The bottom includes a slot for a center pylon but the kit doesn’t include any stores for it. I will be adding the belly cannons so I’ll be leaving the pylon off. I added plaplate to fill up the slot.
The pitot tube comes molded onto the nose and it’s bent out of the box. I think I’ll replace it with a brass rod.
Media: Injection Plastic
Markings: Cap Jempol Metal
The North American P-51 Mustang was an American long-range, single-seat fighter and fighter-bomber used during World War II, the Korean War and other conflicts. Introduced in 1940, it would go on to serve with air forces around the world till the early 1980s with more than 15,000 being built. It was armed internally with 6 0.50 caliber machine guns and was capable of carrying up to 1,000 pounds of rockets and bombs on its wings.
Indonesia acquired P-51Ds from the departing Netherlands East Indies Air Force in 1949 and 1950. They would serve the fledgling AURI (Angkatan Udara Republik Indonesia or Indonesian Air Force) for the next decade.
PERMESTA (Piagam Perjuangan Semesta or Universal Struggle Center) was a rebel movement active in Indonesia from 1957 to 1961. Based in Manado, they fought the central government for fair division of economic and political power. In 1958 the CIA began covertly supporting PERMESTA by supplying B-26 bombers and P-51 fighters to form AUREV (Angkatan Udara Revolusioner or Revolutionary Air Force), weapons, equipment, funds and manpower in the form of CIA agents and merceneries.
On 18 May 1958, AURI pilot Captain Ignatius Dewanto, piloting F-338, a P-51D Mustang, shot down a rebel B-26 bomber over Ambon. The pilot, CIA agent Allen Pope, was captured alive, tried and sentenced to death (he was eventually released in 1962). His capture exposed the CIA’s involvement and they subsequently withdrew support for the rebellion.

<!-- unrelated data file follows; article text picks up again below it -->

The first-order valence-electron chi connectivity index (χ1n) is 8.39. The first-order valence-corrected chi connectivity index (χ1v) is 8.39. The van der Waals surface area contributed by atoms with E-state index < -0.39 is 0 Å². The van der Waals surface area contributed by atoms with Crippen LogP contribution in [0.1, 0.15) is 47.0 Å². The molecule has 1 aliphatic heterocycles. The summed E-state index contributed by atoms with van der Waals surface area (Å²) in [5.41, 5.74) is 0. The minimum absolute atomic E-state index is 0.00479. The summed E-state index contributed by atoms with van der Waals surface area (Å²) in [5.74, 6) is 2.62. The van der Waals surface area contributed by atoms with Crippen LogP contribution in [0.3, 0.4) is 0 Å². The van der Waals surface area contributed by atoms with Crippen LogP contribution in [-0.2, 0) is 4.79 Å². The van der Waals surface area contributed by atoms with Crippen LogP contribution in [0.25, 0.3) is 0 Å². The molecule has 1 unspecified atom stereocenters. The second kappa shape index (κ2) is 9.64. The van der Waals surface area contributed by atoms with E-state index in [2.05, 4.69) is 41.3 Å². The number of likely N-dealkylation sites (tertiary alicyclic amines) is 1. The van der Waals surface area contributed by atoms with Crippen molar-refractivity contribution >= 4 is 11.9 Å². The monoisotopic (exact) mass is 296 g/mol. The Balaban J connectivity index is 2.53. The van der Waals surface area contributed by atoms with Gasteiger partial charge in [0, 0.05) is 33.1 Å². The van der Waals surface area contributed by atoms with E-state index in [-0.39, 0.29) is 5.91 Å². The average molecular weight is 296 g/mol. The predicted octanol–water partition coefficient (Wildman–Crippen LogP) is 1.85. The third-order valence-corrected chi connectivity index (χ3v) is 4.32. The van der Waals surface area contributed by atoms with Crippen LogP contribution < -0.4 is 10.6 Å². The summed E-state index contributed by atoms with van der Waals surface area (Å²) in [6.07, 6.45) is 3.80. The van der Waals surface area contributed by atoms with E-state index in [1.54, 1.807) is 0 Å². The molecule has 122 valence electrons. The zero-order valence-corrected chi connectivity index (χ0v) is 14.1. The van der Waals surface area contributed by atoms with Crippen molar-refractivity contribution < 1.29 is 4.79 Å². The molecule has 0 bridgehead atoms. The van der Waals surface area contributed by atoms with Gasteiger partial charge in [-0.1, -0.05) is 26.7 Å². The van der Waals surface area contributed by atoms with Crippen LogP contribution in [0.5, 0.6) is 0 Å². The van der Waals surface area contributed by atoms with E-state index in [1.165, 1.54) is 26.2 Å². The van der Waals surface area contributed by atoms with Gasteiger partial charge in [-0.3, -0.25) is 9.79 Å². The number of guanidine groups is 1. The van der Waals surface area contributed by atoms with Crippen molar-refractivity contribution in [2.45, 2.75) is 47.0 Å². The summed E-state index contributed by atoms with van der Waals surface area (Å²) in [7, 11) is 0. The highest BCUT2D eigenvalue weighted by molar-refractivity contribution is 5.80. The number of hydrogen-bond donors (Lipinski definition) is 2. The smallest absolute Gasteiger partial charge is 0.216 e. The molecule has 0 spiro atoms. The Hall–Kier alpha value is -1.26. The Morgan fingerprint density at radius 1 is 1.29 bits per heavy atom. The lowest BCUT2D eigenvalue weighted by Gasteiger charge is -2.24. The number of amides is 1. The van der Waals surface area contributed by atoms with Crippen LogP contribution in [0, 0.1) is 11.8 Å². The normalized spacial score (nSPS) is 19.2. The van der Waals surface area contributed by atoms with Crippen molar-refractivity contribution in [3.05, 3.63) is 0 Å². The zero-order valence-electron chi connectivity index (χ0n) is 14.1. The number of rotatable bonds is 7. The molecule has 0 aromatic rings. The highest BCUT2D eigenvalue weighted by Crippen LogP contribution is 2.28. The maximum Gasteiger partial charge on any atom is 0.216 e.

This build depicts F-338 as she appeared during this engagement.
Tamiya has a reputation of producing shake and bake kits but they also re-brand 1/72 Italeri kits that are of various quality. This is thankfully the former.
By all accounts, this is a down-scaling of their excellent 1/48 kit. Details are very sharp, lack any noticeable ejector pin marks and are designed to allow for various variants to be built. This boxing allows you to build the WWII version. Even so, you are given different options for exhausts and canopies (which can be posed open). Externally there are only drop tanks but there’s a Korean War boxing of this kit that includes rockets and additional fuselage options. There are 3 marking options, all WWII era P-51s.
All in all, this looks to be a straightforward build.
Construction began naturally with the cockpit which had very good details for 1/72. Restraints are provided as decals. After a quick painting (Black Grey base, German Cam Bright Green as the main color, gloss coat, Dark Grey wash, drybrush with the silver pencil and then a flat coat), the 2 halves of the fuselage were cemented together, which hid all the detailed work. The lower wings come as a whole bottom span with a pair of separate upper wings. Such is the precision of Tamiya Engineeringtm that there are no gaps on the wingroots. The nosecone attaches to the body with a polycap but I decided to paint the blades separately from the nose. The exhausts were set aside to be painted separately and I decided not to attach the exterior fuel tanks to keep the lines smooth.
The canopy is designed with a separate frame which allows for easy masking. After masking with tape and masking liquid I attached it to the frame with Gator Glue. The whole thing was then cemented onto the fuselage. I won’t know if there was any smudging till the end of the build.
There is only 1 seamline to fix but it runs down the middle of the whole length of the kit. I paid more attention to the fitting on the top than on the bottom to minimize cleanup work. The intake on the bottom has multiple panel lines which the seamline cuts across. There’s also a small section that is inset that required multiple attempts to fix. I did the best I can and moved on.
F-338 sported a uniquely curved antenna blade on the spine that needs to be scratchbuilt. The markings for this P-51 is from Cap Jempol Metal (literally Metal Finger Print), a local decal maker. The instructions include a template for the antenna that I used to make with 0.5mm plastic card.
Painting & Markings